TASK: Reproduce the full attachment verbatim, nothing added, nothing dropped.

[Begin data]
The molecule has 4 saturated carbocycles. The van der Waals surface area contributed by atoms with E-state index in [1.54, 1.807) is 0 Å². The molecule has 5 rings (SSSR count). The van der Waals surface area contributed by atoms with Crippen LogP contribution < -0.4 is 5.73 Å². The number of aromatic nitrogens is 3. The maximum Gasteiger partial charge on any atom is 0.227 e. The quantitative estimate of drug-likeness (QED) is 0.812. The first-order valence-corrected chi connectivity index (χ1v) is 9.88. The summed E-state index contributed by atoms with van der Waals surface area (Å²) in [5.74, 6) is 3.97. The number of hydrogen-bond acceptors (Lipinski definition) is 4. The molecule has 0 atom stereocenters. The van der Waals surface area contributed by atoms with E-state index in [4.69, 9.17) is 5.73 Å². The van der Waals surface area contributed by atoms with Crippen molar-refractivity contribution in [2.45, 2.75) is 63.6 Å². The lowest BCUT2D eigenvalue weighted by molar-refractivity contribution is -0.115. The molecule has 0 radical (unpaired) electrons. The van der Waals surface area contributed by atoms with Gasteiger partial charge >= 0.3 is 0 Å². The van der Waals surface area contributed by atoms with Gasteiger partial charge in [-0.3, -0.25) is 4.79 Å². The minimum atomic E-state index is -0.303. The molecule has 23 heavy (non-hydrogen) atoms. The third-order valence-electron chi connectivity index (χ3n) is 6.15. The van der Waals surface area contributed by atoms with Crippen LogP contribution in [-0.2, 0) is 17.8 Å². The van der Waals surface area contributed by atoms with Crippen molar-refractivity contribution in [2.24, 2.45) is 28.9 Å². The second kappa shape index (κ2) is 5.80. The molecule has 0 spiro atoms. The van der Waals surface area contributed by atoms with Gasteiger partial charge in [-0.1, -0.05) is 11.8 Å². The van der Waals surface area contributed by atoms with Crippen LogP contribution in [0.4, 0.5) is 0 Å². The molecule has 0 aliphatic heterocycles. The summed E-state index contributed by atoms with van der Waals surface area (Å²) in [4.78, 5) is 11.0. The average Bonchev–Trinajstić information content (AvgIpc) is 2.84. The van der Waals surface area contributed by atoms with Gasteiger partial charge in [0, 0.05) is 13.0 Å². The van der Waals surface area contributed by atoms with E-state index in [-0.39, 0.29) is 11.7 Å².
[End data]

The molecule has 4 saturated carbocycles. The van der Waals surface area contributed by atoms with E-state index in [1.54, 1.807) is 0 Å². The molecule has 5 rings (SSSR count). The van der Waals surface area contributed by atoms with Crippen LogP contribution < -0.4 is 5.73 Å². The number of aromatic nitrogens is 3. The maximum Gasteiger partial charge on any atom is 0.227 e. The quantitative estimate of drug-likeness (QED) is 0.812. The first-order valence-corrected chi connectivity index (χ1v) is 9.88. The summed E-state index contributed by atoms with van der Waals surface area (Å²) in [5.74, 6) is 3.97. The number of hydrogen-bond acceptors (Lipinski definition) is 4. The molecule has 0 atom stereocenters. The van der Waals surface area contributed by atoms with E-state index in [4.69, 9.17) is 5.73 Å². The van der Waals surface area contributed by atoms with Crippen molar-refractivity contribution in [2.45, 2.75) is 63.6 Å². The lowest BCUT2D eigenvalue weighted by molar-refractivity contribution is -0.115. The molecule has 0 radical (unpaired) electrons. The van der Waals surface area contributed by atoms with Gasteiger partial charge >= 0.3 is 0 Å². The van der Waals surface area contributed by atoms with Gasteiger partial charge in [-0.3, -0.25) is 4.79 Å². The minimum atomic E-state index is -0.303. The molecule has 23 heavy (non-hydrogen) atoms. The third-order valence-electron chi connectivity index (χ3n) is 6.15. The van der Waals surface area contributed by atoms with Crippen LogP contribution in [-0.2, 0) is 17.8 Å². The van der Waals surface area contributed by atoms with Crippen molar-refractivity contribution in [2.24, 2.45) is 28.9 Å². The second kappa shape index (κ2) is 5.80. The molecule has 0 spiro atoms. The van der Waals surface area contributed by atoms with Gasteiger partial charge in [-0.1, -0.05) is 11.8 Å². The van der Waals surface area contributed by atoms with Crippen LogP contribution in [0.4, 0.5) is 0 Å². The molecule has 0 aliphatic heterocycles. The summed E-state index contributed by atoms with van der Waals surface area (Å²) in [4.78, 5) is 11.0. The average Bonchev–Trinajstić information content (AvgIpc) is 2.84. The van der Waals surface area contributed by atoms with Gasteiger partial charge in [0, 0.05) is 13.0 Å². The van der Waals surface area contributed by atoms with E-state index in [-0.39, 0.29) is 11.7 Å².